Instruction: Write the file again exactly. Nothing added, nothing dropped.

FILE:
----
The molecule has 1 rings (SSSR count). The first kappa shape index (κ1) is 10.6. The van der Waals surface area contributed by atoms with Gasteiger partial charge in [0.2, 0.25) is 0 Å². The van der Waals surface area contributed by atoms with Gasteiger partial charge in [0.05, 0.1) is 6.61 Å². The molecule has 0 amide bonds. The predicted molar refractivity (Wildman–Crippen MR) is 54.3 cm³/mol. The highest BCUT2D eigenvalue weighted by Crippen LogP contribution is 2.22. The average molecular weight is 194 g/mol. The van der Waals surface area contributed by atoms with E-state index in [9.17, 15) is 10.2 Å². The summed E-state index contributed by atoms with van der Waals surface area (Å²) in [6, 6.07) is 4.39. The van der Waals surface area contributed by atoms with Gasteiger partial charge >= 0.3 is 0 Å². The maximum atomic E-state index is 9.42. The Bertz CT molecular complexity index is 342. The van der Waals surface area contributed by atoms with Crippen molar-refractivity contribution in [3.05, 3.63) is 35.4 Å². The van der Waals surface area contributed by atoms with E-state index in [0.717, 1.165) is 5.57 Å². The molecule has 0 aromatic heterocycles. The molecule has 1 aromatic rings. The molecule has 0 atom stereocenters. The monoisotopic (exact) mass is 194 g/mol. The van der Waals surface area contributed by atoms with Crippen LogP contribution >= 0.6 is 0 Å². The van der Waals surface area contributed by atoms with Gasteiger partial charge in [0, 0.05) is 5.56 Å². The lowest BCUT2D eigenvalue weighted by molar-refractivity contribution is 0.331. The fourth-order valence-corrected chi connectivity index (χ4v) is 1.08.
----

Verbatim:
The molecule has 1 rings (SSSR count). The first kappa shape index (κ1) is 10.6. The van der Waals surface area contributed by atoms with Gasteiger partial charge in [0.2, 0.25) is 0 Å². The van der Waals surface area contributed by atoms with Gasteiger partial charge in [0.05, 0.1) is 6.61 Å². The molecule has 0 amide bonds. The predicted molar refractivity (Wildman–Crippen MR) is 54.3 cm³/mol. The highest BCUT2D eigenvalue weighted by Crippen LogP contribution is 2.22. The average molecular weight is 194 g/mol. The van der Waals surface area contributed by atoms with E-state index in [9.17, 15) is 10.2 Å². The summed E-state index contributed by atoms with van der Waals surface area (Å²) in [6, 6.07) is 4.39. The van der Waals surface area contributed by atoms with Gasteiger partial charge >= 0.3 is 0 Å². The maximum atomic E-state index is 9.42. The Bertz CT molecular complexity index is 342. The van der Waals surface area contributed by atoms with Crippen molar-refractivity contribution in [3.05, 3.63) is 35.4 Å². The van der Waals surface area contributed by atoms with E-state index in [0.717, 1.165) is 5.57 Å². The molecule has 0 aromatic heterocycles. The molecule has 1 aromatic rings. The molecule has 0 atom stereocenters. The monoisotopic (exact) mass is 194 g/mol. The van der Waals surface area contributed by atoms with Crippen LogP contribution >= 0.6 is 0 Å². The van der Waals surface area contributed by atoms with Gasteiger partial charge in [0, 0.05) is 5.56 Å². The lowest BCUT2D eigenvalue weighted by molar-refractivity contribution is 0.331. The fourth-order valence-corrected chi connectivity index (χ4v) is 1.08.